McKenna v. Aetna – Failure to Order IME a Factor in De Novo Review

Disclaimer: This was not a case handled by disability attorney Nick A. Ortiz. The court case is summarized here to give readers a better understanding of how Federal Courts decide long term disability ERISA claims.

Case Name: McKenna v. Aetna Life Insurance Company

Court: United States Court of Appeals for the Sixth Circuit.

Type of Claim: Long Term Disability ERISA.

Insurance Company: Aetna Life Insurance Company (hereinafter Aetna).

Claimant’s Employer: Down Corning Corporation.

Disabilities: lower back pain due to a disc bulge with central protrusion at L3-L4 and L4-L5 with facet hypertrophy and mild bilateral foraminal narrowing at L4-L5.

Benefits Paid? Long Term Disability benefits were initially approved and then cut-off.

Issues: (1) The Appellant was unable to perform the material duties of her own occupation for a portion of the period for which she applied for benefits and, accordingly, Aetna granted the claimant LTD benefits from September 25, 2012 through February 23, 2013. The Sixth Circuit court’s task was to determine whether the evidence showed that the Appellant remained disabled beyond February 23, 2013.
(2) Aetna relied on a file review as opposed to a physical examination of Appellant. The Sixth Circuit held the failure to order an independent medical examination when one was available under the policy was a factor for the court to consider in reviewing the thoroughness and accuracy of the benefits determination in a de novo review.

Holding: The Sixth Circuit reversed the decision of the district court and remanded to Aetna to determine the scope of Appellant’s entitlement to benefits beyond February 23, 2013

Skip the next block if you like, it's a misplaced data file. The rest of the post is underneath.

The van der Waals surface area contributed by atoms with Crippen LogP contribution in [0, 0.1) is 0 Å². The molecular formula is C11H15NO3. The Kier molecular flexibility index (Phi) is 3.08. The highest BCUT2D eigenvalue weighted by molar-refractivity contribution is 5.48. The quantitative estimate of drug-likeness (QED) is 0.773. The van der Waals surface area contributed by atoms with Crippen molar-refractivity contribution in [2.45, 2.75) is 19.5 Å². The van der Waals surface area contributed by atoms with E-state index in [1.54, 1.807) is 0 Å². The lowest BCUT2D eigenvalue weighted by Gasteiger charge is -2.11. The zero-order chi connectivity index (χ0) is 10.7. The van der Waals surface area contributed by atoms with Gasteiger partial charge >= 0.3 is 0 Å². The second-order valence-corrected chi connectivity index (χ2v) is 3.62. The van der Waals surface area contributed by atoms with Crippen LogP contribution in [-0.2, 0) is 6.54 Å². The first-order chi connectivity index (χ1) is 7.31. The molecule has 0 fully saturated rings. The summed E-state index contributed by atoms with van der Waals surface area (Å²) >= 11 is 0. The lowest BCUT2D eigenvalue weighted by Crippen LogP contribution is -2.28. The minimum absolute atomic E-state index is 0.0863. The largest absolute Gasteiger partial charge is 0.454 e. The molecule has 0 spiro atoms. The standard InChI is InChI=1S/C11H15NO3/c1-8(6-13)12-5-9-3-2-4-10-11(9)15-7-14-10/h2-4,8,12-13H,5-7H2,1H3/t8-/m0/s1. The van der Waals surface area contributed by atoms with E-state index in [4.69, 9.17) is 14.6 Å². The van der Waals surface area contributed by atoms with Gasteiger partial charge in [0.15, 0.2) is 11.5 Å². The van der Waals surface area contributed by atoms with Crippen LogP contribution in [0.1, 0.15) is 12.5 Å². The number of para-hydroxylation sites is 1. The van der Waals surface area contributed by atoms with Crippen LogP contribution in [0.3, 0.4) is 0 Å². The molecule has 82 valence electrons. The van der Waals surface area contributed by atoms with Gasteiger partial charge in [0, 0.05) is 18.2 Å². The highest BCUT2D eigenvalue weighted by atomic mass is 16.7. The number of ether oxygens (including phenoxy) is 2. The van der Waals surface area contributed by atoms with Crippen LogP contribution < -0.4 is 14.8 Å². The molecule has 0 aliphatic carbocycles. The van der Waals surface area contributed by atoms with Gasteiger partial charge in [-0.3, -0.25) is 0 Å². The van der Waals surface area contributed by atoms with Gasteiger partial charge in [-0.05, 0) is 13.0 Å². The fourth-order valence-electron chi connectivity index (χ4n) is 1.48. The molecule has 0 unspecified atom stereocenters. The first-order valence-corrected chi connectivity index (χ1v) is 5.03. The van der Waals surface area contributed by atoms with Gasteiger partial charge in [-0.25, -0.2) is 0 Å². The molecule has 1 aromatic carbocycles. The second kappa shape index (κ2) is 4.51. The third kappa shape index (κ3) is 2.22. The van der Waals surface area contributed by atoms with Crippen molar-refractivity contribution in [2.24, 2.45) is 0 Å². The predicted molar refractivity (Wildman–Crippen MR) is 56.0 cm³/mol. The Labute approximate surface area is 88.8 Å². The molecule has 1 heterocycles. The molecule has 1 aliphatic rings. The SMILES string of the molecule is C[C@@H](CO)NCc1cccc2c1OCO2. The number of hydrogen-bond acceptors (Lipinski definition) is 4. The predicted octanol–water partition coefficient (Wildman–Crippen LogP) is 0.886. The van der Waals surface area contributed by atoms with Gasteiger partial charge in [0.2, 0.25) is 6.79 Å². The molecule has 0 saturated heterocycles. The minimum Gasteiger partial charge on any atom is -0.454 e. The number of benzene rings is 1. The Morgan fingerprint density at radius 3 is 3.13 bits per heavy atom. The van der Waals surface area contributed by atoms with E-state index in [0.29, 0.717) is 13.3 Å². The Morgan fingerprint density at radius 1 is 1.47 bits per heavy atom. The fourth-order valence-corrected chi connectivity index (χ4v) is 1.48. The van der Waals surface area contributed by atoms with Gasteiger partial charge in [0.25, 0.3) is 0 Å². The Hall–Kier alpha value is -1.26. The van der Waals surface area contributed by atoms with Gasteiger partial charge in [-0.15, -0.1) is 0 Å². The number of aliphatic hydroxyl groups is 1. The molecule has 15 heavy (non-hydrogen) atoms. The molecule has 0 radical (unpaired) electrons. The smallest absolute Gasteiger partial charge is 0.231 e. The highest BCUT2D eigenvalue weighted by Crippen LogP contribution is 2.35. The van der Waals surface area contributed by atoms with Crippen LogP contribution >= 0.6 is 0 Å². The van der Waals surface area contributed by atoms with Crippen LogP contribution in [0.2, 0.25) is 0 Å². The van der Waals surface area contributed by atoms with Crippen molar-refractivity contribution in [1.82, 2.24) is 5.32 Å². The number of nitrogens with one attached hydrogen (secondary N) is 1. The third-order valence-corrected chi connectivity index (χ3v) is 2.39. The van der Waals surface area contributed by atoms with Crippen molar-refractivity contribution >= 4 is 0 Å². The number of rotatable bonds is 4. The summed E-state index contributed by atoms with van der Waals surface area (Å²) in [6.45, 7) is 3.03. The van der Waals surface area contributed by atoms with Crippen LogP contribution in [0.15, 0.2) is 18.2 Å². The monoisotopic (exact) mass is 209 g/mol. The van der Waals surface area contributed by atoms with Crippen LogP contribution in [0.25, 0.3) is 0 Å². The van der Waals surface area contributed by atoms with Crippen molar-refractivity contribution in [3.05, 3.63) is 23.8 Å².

Summary: The Appellant appealed the judgment of the district court affirming the partial denial of long-term disability (“LTD”) benefits in the case brought under the Employee Retirement Income Security Act of 1974. The Sixth Circuit Court reversed the judgment of the district court under a de novo standard of review.

The Sixth Circuit noted that the district court identified the proper standard of review, but did not appear to have applied that standard:

“The district court identified the de novo standard as the proper standard of review, but it does not appear to have applied that standard. Rather, the court appears to have treated Aetna’s decision as requiring deference, analyzing primarily whether Aetna’s reliance on a nonexamining physician’s opinion was permissible and whether Aetna provided an explanation for its disagreement with Dr. Adams’s conclusion that Plaintiff was disabled. On de novo review, the issue is not whether the administrator was allowed to rely on a file review or whether it provided an adequate explanation for its decision. Rather, the appropriate inquiry is whether the denial of benefits was correct given the medical evidence in the record.”